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Invocation and Discovery

As described in Invocation and Discovery in the Distribute section of the documentation, you can define how your actions are invoked in the following ways:

  • Invocation name: "talk to Personal Chef", "let me talk to Personal Chef"
  • Deep link invocation: "talk to Personal Chef to find chicken recipes"

You define invocation and discovery patterns in the initialTrigger elements of your actions. When an initialTrigger intent is triggered, a request is sent to the fulfillment endpoint served at httpExecutionUrl. Your Conversation Action then takes over the user experience.

Explicit invocation name

When users invoke your actions by invocation name only, a special assistant.intent.action.MAIN intent is triggered. All action packages must define an action to handle this intent.

For example, if your invocation name is Personal Chef, then this intent is triggered when users say "talk to Personal Chef".

"actions": [
  {
    "description": "Default action",
    "initial_trigger": {
      "intent": "assistant.intent.action.MAIN"
    },
    "http_execution": {
      "url": "..."
    }
  },
  ...
]

See handling the main invocation intent for more information on how to respond to a main invocation intent.

In addition to the main action that handles, you can define "deep link" actions that carry out specialized tasks. For example, "talk to Personal Chef to find dinner recipes"

To let users trigger deep link actions:

  1. Define additional actions in the actions array that correspond to the deep link actions you want users to be able to do.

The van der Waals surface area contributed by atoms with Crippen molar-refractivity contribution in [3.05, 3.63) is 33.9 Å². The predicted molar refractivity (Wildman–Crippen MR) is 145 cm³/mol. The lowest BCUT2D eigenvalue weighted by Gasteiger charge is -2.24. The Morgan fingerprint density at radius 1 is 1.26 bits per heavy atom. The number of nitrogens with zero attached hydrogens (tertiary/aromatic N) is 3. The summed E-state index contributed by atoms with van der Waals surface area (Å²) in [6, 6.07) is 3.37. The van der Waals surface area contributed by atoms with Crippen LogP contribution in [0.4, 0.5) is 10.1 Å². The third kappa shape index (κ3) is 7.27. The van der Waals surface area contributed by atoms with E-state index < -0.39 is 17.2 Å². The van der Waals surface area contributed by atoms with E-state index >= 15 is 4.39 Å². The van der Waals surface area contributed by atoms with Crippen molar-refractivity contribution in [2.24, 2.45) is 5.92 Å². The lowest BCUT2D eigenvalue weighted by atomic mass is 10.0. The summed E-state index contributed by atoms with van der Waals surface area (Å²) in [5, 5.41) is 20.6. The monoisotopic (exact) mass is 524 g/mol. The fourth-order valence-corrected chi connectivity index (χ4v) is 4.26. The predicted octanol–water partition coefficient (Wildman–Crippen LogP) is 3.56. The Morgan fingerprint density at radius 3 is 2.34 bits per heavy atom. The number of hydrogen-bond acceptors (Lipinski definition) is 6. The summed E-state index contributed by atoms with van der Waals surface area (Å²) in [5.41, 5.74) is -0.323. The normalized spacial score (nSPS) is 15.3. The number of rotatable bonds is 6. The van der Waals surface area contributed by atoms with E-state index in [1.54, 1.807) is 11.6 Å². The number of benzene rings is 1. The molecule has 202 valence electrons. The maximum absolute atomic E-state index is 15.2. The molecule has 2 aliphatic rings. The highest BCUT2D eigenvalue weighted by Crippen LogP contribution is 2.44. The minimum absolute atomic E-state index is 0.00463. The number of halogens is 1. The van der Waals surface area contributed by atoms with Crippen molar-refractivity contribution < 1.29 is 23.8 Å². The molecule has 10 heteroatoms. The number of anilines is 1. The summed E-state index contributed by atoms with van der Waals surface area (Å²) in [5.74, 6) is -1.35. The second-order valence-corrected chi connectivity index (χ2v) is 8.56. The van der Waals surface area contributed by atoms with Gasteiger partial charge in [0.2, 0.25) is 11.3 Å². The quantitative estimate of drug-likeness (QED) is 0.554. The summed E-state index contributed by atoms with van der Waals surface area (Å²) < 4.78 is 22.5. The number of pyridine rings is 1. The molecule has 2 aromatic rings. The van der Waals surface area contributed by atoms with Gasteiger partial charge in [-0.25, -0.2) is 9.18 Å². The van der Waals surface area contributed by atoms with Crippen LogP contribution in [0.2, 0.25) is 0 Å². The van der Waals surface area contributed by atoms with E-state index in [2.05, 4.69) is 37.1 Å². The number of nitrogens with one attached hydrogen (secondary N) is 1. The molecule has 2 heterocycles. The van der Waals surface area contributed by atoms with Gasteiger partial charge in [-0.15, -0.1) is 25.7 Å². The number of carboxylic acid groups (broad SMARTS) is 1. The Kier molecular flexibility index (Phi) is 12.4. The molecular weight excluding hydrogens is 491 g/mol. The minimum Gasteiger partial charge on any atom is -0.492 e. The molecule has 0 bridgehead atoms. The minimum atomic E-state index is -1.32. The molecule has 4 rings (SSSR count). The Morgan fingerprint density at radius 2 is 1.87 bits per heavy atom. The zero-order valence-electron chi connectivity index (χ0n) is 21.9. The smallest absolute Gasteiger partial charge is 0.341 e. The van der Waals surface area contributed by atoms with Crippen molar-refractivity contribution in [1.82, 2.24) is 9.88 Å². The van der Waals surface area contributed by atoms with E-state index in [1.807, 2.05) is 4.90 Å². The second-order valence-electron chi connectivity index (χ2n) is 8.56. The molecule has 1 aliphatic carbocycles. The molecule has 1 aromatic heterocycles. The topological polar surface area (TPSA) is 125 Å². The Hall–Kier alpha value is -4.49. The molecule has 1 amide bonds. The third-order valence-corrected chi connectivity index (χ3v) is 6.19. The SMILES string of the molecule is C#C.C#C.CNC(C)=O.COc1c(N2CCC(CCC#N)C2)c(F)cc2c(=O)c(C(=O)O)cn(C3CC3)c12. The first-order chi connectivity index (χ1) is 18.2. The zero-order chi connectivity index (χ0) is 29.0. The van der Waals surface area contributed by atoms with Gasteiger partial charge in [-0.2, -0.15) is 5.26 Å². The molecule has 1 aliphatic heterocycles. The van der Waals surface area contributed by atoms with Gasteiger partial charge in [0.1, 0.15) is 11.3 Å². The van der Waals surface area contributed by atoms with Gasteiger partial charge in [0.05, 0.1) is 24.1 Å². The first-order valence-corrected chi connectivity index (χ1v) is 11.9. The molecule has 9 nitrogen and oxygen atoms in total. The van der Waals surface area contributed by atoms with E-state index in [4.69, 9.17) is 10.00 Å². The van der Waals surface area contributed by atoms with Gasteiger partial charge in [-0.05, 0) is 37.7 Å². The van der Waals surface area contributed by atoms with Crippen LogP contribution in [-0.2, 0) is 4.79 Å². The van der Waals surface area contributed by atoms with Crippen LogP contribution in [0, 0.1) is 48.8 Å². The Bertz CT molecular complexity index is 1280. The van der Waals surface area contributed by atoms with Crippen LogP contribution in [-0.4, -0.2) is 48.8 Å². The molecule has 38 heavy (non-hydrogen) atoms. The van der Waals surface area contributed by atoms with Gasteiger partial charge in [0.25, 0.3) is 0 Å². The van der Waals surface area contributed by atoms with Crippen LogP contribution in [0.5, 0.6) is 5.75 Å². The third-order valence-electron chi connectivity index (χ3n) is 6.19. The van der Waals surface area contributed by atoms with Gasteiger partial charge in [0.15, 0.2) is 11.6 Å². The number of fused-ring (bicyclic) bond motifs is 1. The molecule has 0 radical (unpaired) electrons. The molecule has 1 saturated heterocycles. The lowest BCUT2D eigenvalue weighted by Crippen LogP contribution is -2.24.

2. For each initialTrigger in an action, define query patterns with just the invocation argument. For example, specify only "find dinner recipes" and not "Ok Google, talk to Personal Chef to find dinner recipes".

These query patterns are used by Google for action ranking and discovery. They should be representative of your capabilities and should be how indicate users might want to invoke your actions.

The following example action package snippet shows how to declare a deep link action that finds recipes:

"actions": [
  {
    "description": "Default action",
    "initial_trigger": {
      "intent": "assistant.intent.action.MAIN"
    },
    "http_execution": {
      "url": "..."
    }
  },
  {
    "description": "Deep link that finds recipes",
    "initial_trigger": {
      "intent": "com.personalchef.recipes",
      "queryPatterns": [
        {"queryPattern": "find recipes for $SchemaOrg_Text:word"},
        {"queryPattern": "about $SchemaOrg_Text:word"},
        {"queryPattern": "find dinner recipes"}
      ]
    },
    "http_execution": {
      "url": "..."
    }
  }

For deep link invocation to work, users must say your invocation name and argument when making their initial request with the Google Assistant.

However, if users don't say your invocation name and only the invocation argument, the Google Assistant tries to figure out if one of your actions can handle the user request, as described in Discovery.

Discovery

In some cases, some of an intent's query patterns can trigger your action, even if users don't use your invocation name.

For example, if the user asks “I want recipes”, the Google Assistant may respond with “OK, for that, try saying let me talk to Personal Chef”.

While these hints offer a powerful discovery tool for users, don't be overly general as these patterns are only triggered if the Google Assistant doesn’t know how to handle the user’s query. The Google Assistant will match queries similar to the ones you specify, so an exhaustive list is not recommended. Provide a few examples as hints to the Google Assistant for the kind of action phrases you support. As a result of this expansion, users can say more phrases than just the examples you give in the action package.

Of course, these query patterns are not unique to your agent and therefore the Google Assistant will determine which agent (or agents) to suggest for users. This determination is based on what's best for the user.